Why We Need Guantanamo

The Military Times reported yesterday that the five Taliban prisoners held at Guantanamo who were released in exchange for Sgt. Bergdahl have joined the insurgent group’s political office in Qatar.

The article reports:

They will now be among Taliban representatives negotiating for peace in Afghanistan, a sign some negotiators in Kabul say indicates the Taliban’s desire for a peace pact.

Others fear the five, all of whom were close to the insurgent group’s founder and hard-line leader Mullah Mohammed Omar, bring with them the same ultra-conservative interpretation of Islam that characterized the group’s five-year rule that ended in 2001 with the U.S.-led invasion.

The article details some of the history of the five former prisonersL

But there are some among the five who have a disturbing past.

Human Rights Watch accused Mohammed Fazl, the former Taliban army chief arrested in 2002, of overseeing the deaths of thousands of minority Shiites in 2000. The massacre outraged the world and followed the killing the year before of an estimated 2,000 young ethnic Pashtuns in northern Afghanistan by Taliban rivals.

Another of the five is Khairullah Khairkhwa, a former governor of Herat province, who was close to both Taliban founder Mullah Omar and al- Qaida leader Osama bin Laden. Khairkhwa also had a friendship with former president Hamid Karzai.

The others include Abdul Haq Wasiq, deputy intelligence minister, Mullah Norullah Nori, once described as the most significant Taliban leader held at Guantanamo Bay because of his particularly close relationship with Mullah Omar, who fought U.S.-led coalition forces in northern Afghanistan’s Mazar-e-Sharif and Mohammad Nabi Omari, a Taliban communications officer.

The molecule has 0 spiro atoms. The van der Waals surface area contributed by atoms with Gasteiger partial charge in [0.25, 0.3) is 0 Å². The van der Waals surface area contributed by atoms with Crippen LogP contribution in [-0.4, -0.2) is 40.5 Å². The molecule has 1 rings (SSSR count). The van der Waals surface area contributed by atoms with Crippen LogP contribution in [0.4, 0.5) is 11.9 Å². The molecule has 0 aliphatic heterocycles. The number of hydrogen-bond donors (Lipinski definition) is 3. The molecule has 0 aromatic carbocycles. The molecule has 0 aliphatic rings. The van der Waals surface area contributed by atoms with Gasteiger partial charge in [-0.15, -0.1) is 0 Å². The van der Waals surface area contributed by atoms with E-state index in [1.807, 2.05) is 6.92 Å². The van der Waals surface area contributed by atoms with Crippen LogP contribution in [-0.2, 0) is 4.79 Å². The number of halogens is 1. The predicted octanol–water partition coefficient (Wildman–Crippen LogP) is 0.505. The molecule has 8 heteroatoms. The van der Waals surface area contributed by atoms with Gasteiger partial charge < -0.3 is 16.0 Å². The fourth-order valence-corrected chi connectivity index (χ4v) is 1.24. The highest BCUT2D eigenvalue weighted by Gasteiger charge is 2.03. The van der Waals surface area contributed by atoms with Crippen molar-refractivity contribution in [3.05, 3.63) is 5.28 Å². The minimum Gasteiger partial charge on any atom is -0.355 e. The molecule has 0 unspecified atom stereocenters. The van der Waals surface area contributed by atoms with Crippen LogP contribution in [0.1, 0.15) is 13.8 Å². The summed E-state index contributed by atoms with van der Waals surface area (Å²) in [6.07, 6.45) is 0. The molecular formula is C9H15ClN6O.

All five are from southern Afghanistan, the Taliban’s heartland.

Releasing these men from Guantanamo makes as much sense as releasing an unrepentant serial murderer. The only thing releasing them accomplished was to put American troops in danger.

The Story From Someone Who Was There

First of all, I need to say that I am glad that Sgt. Bowe Bergdahl is safe and on his way home. However, the more we learn about this deal, the worse it looks.

Today The Daily Beast posted a story by one of the people who was on the scene during the disappearance and aftermath of Sgt. Bergdahl.

Nathan Bradley Bethea reports:

I served in the same battalion in Afghanistan and participated in the attempts to retrieve him (Sgt. Bergdahl) throughout the summer of 2009. After we redeployed, every member of my brigade combat team received an order that we were not allowed to discuss what happened to Bergdahl for fear of endangering him. He is safe, and now it is time to speak the truth.

…The next morning, Bergdahl failed to show for the morning roll call. The soldiers in 2nd Platoon, Blackfoot Company discovered his rifle, helmet, body armor and web gear in a neat stack. He had, however, taken his compass. His fellow soldiers later mentioned his stated desire to walk from Afghanistan to India.

The Daily Beast’s Christopher Dickey later wrote that “[w]hether Bergdahl…just walked away from his base or was lagging behind on a patrol at the time of his capture remains an open and fiercely debated question.” Not to me and the members of my unit. Make no mistake: Bergdahl did not “lag behind on a patrol,” as was cited in news reports at the time. There was no patrol that night. Bergdahl was relieved from guard duty, and instead of going to sleep, he fled the outpost on foot. He deserted. I’ve talked to members of Bergdahl’s platoon—including the last Americans to see him before his capture. I’ve reviewed the relevant documents.

That’s what happened.

Please follow the link above to the article to read the entire story. The article explains how the search for Sgt. Bergdahl cost American lives. The prisoner swap was a really bad idea and will probably put our soldiers at greater risk. However, we need to consider that this may be only an initial step in removing prisoners from Guantanamo.

 

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